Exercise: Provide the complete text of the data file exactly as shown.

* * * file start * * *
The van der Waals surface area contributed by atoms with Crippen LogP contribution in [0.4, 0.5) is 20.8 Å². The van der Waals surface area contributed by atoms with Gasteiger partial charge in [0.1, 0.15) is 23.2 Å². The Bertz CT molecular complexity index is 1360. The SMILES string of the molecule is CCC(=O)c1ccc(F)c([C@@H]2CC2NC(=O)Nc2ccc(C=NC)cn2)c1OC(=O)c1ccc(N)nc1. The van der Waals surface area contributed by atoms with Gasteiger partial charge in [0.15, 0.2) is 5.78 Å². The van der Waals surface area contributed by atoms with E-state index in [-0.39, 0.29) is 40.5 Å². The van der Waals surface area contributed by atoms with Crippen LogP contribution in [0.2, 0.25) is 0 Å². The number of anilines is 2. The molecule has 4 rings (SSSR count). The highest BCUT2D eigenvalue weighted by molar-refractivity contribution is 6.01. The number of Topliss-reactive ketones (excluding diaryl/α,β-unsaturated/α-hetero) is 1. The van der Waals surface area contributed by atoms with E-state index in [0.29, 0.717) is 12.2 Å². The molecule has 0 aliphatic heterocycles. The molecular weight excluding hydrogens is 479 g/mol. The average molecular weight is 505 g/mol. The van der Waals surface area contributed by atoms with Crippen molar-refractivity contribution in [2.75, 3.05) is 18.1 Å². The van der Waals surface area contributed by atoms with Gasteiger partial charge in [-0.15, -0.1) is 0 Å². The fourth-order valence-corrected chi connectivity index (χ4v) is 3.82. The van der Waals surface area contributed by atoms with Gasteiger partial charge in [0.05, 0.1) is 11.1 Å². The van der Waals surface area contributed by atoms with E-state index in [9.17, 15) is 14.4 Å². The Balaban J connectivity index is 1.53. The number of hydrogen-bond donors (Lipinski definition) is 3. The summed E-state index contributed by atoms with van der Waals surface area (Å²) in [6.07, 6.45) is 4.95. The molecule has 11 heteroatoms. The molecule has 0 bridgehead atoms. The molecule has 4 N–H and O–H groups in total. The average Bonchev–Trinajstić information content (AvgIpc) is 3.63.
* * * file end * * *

The van der Waals surface area contributed by atoms with Crippen LogP contribution in [0.4, 0.5) is 20.8 Å². The van der Waals surface area contributed by atoms with Gasteiger partial charge in [0.1, 0.15) is 23.2 Å². The Bertz CT molecular complexity index is 1360. The SMILES string of the molecule is CCC(=O)c1ccc(F)c([C@@H]2CC2NC(=O)Nc2ccc(C=NC)cn2)c1OC(=O)c1ccc(N)nc1. The van der Waals surface area contributed by atoms with Gasteiger partial charge in [0.15, 0.2) is 5.78 Å². The van der Waals surface area contributed by atoms with E-state index in [-0.39, 0.29) is 40.5 Å². The van der Waals surface area contributed by atoms with Crippen LogP contribution in [0.2, 0.25) is 0 Å². The number of anilines is 2. The molecule has 4 rings (SSSR count). The highest BCUT2D eigenvalue weighted by molar-refractivity contribution is 6.01. The number of Topliss-reactive ketones (excluding diaryl/α,β-unsaturated/α-hetero) is 1. The van der Waals surface area contributed by atoms with E-state index in [0.29, 0.717) is 12.2 Å². The molecule has 0 aliphatic heterocycles. The molecular weight excluding hydrogens is 479 g/mol. The average molecular weight is 505 g/mol. The van der Waals surface area contributed by atoms with Crippen molar-refractivity contribution in [2.75, 3.05) is 18.1 Å². The van der Waals surface area contributed by atoms with Gasteiger partial charge in [-0.15, -0.1) is 0 Å². The fourth-order valence-corrected chi connectivity index (χ4v) is 3.82. The van der Waals surface area contributed by atoms with Gasteiger partial charge in [0.05, 0.1) is 11.1 Å². The van der Waals surface area contributed by atoms with E-state index in [9.17, 15) is 14.4 Å². The Balaban J connectivity index is 1.53. The number of hydrogen-bond donors (Lipinski definition) is 3. The summed E-state index contributed by atoms with van der Waals surface area (Å²) in [6.07, 6.45) is 4.95. The molecule has 11 heteroatoms. The molecule has 0 bridgehead atoms. The molecule has 4 N–H and O–H groups in total. The average Bonchev–Trinajstić information content (AvgIpc) is 3.63.